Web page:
Postconviction: Constitutional Law: Appeal and
Error. In appeals from postconviction proceedings,
an appellate court reviews de novo a determination that the
defendant failed to allege sufficient facts to demonstrate a
violation of his or her constitutional rights or that the
record and files affirmatively show that the defendant is
entitled to no relief.
Postconviction: Claims. Whether a claim
raised in a postconviction proceeding is procedurally barred
is a question of law.
Judgments: Appeal and Error. When reviewing
a question of law, an appellate court resolves the question
independently of the lower court's conclusion.
Postconviction: Evidence. In an evidentiary
hearing on a motion for postconviction relief, the trial
judge, as the trier of fact, resolves conflicts in the
evidence and questions of fact.
Postconviction: Evidence: Appeal and Error.
An appellate court upholds the trial court's findings in
an evidentiary hearing on a motion for postconviction relief
unless the findings are clearly erroneous.
Judgments: Appeal and Error. An appellate
court independently resolves questions of law.
Effectiveness of Counsel: Appeal and Error.
When a claim of ineffective assistance of counsel presents a
mixed question of law and fact, an appellate court reviews
the lower court's factual findings for clear error but
independently determines whether those facts show
counsel's performance was deficient and prejudiced the
Postconviction: Final Orders. Within a
postconviction proceeding, an order granting an evidentiary
hearing on some issues and denying a hearing on others is a
final, appealable order as to the claims denied without a
Neb.App. 220] 9. Postconviction: Time: Appeal and
Error. Pursuant to Neb. Rev. Stat. § 25-1912
(Reissue 2016), a defendant has just 30 days to appeal from
the denial of an evidentiary hearing; the failure to do so
results in the defendant's losing the right to pursue
those allegations further.
Postconviction: Appeal and Error. A motion
for postconviction relief cannot be used to secure review of
issues which were known to the defendant and could have been
litigated on direct appeal.
Postconviction: Effectiveness of Counsel: Appeal and
Error. To establish a right to postconviction relief
based on a claim of ineffective assistance of counsel, the
defendant has the burden, in accordance with Strickland
v. Washington, 466 U.S. 668, 104 S.Ct. 2052, 80 L.Ed.2d
674 (1984), to show that counsel's performance was
deficient; that is, counsel's performance did not equal
that of a lawyer with ordinary training and skill in criminal
law. Next, the defendant must show that counsel's
deficient performance prejudiced the defense in his or her
Effectiveness of Counsel: Proof: Words and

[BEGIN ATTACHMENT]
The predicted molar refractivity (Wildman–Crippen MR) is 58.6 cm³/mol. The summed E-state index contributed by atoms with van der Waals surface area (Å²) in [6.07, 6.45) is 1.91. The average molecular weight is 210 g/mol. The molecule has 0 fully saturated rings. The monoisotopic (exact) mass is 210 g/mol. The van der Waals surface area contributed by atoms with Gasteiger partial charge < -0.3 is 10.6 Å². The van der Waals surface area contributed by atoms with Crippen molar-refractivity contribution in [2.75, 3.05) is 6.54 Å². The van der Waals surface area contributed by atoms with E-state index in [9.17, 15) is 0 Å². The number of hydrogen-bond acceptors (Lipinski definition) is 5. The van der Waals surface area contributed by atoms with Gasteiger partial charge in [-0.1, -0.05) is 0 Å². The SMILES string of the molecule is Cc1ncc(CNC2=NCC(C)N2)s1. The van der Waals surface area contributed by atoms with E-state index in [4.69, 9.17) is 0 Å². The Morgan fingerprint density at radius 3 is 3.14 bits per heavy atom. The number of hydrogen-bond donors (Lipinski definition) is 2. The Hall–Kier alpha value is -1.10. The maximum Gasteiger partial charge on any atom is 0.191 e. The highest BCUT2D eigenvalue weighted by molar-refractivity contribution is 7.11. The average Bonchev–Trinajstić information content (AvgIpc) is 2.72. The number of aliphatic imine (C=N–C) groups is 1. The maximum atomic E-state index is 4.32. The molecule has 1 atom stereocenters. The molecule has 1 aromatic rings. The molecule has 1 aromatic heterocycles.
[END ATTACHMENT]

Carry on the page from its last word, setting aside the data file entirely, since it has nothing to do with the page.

Phrases. To show prejudice under the prejudice
component of the test in Strickland v. Washington,
466 U.S. 668, 104 S.Ct. 2052, 80 L.Ed.2d 674 (1984), the
defendant must demonstrate a reasonable probability that but
for his or her counsel's deficient performance, the
result of the proceeding would have been different. A
reasonable probability does not require that it be more
likely than not that the deficient performance altered the
outcome of the case; rather, the defendant must show a
probability sufficient to undermine confidence in the
Effectiveness of Counsel. The two prongs of
the test in Strickland v. Washington, 466 U.S. 668,
104 S.Ct. 2052, 80 L.Ed.2d 674 (1984), deficient performance
and prejudice, may be addressed in either order.
Constitutional Law: Criminal Law: Trial:
Witnesses. The Confrontation Clause of the Sixth
Amendment to the U.S. Constitution provides that in all
criminal prosecutions, the accused shall enjoy the right to
be confronted with the witnesses against him or her. The 14th
Amendment makes the guarantees of this clause obligatory upon
Constitutional Law: Trial: Witnesses. The
Confrontation Clause guarantees the accused's right to be
present in the courtroom at every stage of his or her trial.
Trial: Due Process. The general rule is that
an accused has a right to be present at all stages of the
trial where his absence might frustrate the fairness of the
Trial: Due Process: Waiver. A defendant has
a right to be present at all times when any proceeding is
taken during the trial, from impaneling of [25 Neb.App. 221]
the jury to the rendition of the verdict, inclusive, unless
he has waived such right.
Trial: Waiver. If a defendant is to
effectively waive his or her presence at trial, that waiver
must be knowing and voluntary.
Constitutional Law: Juror Qualifications.
Voir dire plays a critical function in assuring a criminal
defendant that his or her constitutional right to an
impartial jury will be honored.
Trial: Attorneys at Law: Effectiveness of Counsel:
Appeal and Error. When reviewing claims of alleged
ineffective assistance of counsel, an appellate court affords
trial counsel due deference to formulate trial strategy and
Effectiveness of Counsel: Presumptions: Appeal and
Error. There is a strong presumption that counsel
acted reasonably, and an appellate court will not
second-guess reasonable strategic decisions.
Effectiveness of Counsel: Judgments: Appeal and
Error. Even if found unreasonable, error owing to
ineffective assistance of counsel justifies setting aside the
judgment only if there was prejudice.
from the District Court for Furnas County: James E. Doyle IV,
J. Davis, of Berreckman & Davis, PC, for appellant.
Douglas J. Peterson, Attorney General, and Erin E. Tangeman
Chief Judge, and Bishop and Arterburn, Judges.